• Can conservatives prevent the U.S. from becoming California?- As bad as last Tuesday night was for the national Republican Party, it was far, far worse for the California Republican Party. Not only did Golden State Democrats maintain control of every statewide elected office; not only did Gov. Jerry Brown’s $6 billion Proposition 30 tax hike pass by solid margins; but Democrats also secured supermajorities in both state legislative chambers. Now, Brown and the Democrats can raise taxes by as much as they want.The California Republican Party is functionally dead. And how is California doing, now that liberals have successfully terminated the state’s remaining conservatives?For starters, it’s still in debt. Despite Brown’s historic tax hike, the California Legislative Analyst’s Office announced this week that the state still faces a $2 billion budget deficit just for the next fiscal year. California’s liberal electorate has already racked up an additional $370 billion in state and local debt over that last decade. That is more than 20 percent of the state’s gross domestic product.According to the California State Budget Crisis Task Force, that comes to more than $10,000 in debt for every Californian. And because the state’s credit rating is so low, California taxpayers must fork over about $2 for every new dollar borrowed. In 2012 alone, the state budget included more than $7.5 billion in debt service — more than most states’ budgets.

    Don’t think for a second that California’s chronic deficits are caused by low taxes. Even before last Tuesday’s tax hikes, California had the most progressive income tax system in the nation, with seven brackets, and the second-highest top marginal rate. Now it has the nation’s highest top marginal rate and the nation’s highest sales tax. And the budget still isn’t balanced.

    The real cause for California’s fiscal crisis is simple: They spend too much money. Between 1996 and 2012, the state’s population grew by just 15 percent, but spending more than doubled, from $45.4 billion to $92.5 billion (in 2005 constant dollars).

  • Gallup Blew Its Presidential Polls, but Why?- Last week’s presidential election has widely been seen as a victory for pollsters who, on balance, saw President Obama as the favorite before Election Day. But that wasn’t the case for the esteemed Gallup Organization. Its polling showed Republican Mitt Romney with a significant lead among likely voters 10 days before Nov. 6 and marginally ahead of Obama on the eve of an election that Obama won by about 3 percentage points.At an event on Thursday at Gallup’s downtown Washington offices, Gallup Editor in Chief Frank Newport told a gathering of fellow pollsters that the organization was reviewing its methodology in light of these inaccuracies. But its fairly consistent Republican bias in 2012 and its overestimation of the white portion of the electorate raise important questions about sampling and the way Gallup determines which respondents are registered and likely to vote.”We don’t have a definitive answer,” Newport said.The day before Election Day, Gallup released data culled from the four previous days, showing Romney with a 1-point lead among likely voters, 49 percent to 48 percent. Before that final survey, Gallup had suspended polling for three days in the aftermath of Hurricane Sandy, when nearly 10 million Americans were without electricity.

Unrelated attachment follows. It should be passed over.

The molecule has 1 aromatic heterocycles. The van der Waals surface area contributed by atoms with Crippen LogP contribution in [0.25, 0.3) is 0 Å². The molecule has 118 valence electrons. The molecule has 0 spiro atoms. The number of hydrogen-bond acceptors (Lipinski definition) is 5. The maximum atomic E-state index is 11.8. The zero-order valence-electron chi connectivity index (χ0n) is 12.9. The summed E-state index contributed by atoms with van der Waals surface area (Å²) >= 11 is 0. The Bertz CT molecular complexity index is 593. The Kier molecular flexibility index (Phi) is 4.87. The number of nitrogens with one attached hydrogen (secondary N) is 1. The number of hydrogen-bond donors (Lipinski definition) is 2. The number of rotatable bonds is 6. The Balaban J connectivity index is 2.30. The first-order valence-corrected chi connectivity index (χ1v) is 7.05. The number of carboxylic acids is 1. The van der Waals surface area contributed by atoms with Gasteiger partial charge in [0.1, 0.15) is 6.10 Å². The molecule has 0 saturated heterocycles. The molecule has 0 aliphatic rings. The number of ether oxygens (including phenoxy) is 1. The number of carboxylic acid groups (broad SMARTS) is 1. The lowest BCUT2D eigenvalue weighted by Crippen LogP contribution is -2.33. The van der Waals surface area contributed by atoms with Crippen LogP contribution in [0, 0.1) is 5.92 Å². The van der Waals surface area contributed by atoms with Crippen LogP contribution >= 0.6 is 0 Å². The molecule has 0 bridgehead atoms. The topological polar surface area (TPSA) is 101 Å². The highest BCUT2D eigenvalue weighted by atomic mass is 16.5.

Immediately before the storm hit, Gallup showed Romney ahead by 5 points, 51 percent to 46 percent, and Romney led by as many as 7 points in mid-October. All the while, most other national polls showed a neck-and-neck race.